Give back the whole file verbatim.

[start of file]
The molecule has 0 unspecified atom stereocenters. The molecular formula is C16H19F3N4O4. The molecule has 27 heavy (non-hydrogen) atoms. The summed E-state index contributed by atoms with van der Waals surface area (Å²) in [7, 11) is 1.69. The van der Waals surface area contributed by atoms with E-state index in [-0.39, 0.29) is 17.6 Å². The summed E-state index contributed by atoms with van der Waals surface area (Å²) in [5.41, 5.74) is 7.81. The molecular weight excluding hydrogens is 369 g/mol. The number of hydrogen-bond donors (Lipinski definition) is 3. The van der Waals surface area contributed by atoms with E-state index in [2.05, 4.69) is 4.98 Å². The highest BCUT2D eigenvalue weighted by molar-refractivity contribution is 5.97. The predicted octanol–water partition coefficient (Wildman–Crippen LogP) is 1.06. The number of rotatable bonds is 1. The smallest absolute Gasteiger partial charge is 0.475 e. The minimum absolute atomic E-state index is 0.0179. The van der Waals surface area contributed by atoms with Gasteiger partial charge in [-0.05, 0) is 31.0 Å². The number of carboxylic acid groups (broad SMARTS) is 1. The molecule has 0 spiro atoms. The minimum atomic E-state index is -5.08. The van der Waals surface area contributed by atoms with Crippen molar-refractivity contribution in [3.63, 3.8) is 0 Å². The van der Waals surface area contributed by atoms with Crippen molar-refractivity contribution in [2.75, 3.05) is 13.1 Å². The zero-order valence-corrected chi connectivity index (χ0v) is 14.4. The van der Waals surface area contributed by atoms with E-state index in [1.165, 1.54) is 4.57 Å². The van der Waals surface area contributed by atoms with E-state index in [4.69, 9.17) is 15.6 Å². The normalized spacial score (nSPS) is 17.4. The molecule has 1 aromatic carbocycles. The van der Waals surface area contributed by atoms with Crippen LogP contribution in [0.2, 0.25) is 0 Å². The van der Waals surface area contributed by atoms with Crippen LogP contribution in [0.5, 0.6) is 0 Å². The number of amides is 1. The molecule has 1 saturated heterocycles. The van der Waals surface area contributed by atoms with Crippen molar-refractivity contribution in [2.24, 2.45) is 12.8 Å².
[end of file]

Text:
The molecule has 0 unspecified atom stereocenters. The molecular formula is C16H19F3N4O4. The molecule has 27 heavy (non-hydrogen) atoms. The summed E-state index contributed by atoms with van der Waals surface area (Å²) in [7, 11) is 1.69. The van der Waals surface area contributed by atoms with E-state index in [-0.39, 0.29) is 17.6 Å². The summed E-state index contributed by atoms with van der Waals surface area (Å²) in [5.41, 5.74) is 7.81. The molecular weight excluding hydrogens is 369 g/mol. The number of hydrogen-bond donors (Lipinski definition) is 3. The van der Waals surface area contributed by atoms with E-state index in [2.05, 4.69) is 4.98 Å². The highest BCUT2D eigenvalue weighted by molar-refractivity contribution is 5.97. The predicted octanol–water partition coefficient (Wildman–Crippen LogP) is 1.06. The number of rotatable bonds is 1. The smallest absolute Gasteiger partial charge is 0.475 e. The minimum absolute atomic E-state index is 0.0179. The van der Waals surface area contributed by atoms with Gasteiger partial charge in [-0.05, 0) is 31.0 Å². The number of carboxylic acid groups (broad SMARTS) is 1. The molecule has 0 spiro atoms. The minimum atomic E-state index is -5.08. The van der Waals surface area contributed by atoms with Crippen molar-refractivity contribution in [3.63, 3.8) is 0 Å². The van der Waals surface area contributed by atoms with Crippen molar-refractivity contribution in [2.75, 3.05) is 13.1 Å². The zero-order valence-corrected chi connectivity index (χ0v) is 14.4. The van der Waals surface area contributed by atoms with E-state index in [1.165, 1.54) is 4.57 Å². The van der Waals surface area contributed by atoms with E-state index in [4.69, 9.17) is 15.6 Å². The normalized spacial score (nSPS) is 17.4. The molecule has 1 aromatic carbocycles. The van der Waals surface area contributed by atoms with Crippen LogP contribution in [0.2, 0.25) is 0 Å². The van der Waals surface area contributed by atoms with Crippen LogP contribution in [0.5, 0.6) is 0 Å². The number of amides is 1. The molecule has 1 saturated heterocycles. The van der Waals surface area contributed by atoms with Crippen molar-refractivity contribution in [2.24, 2.45) is 12.8 Å².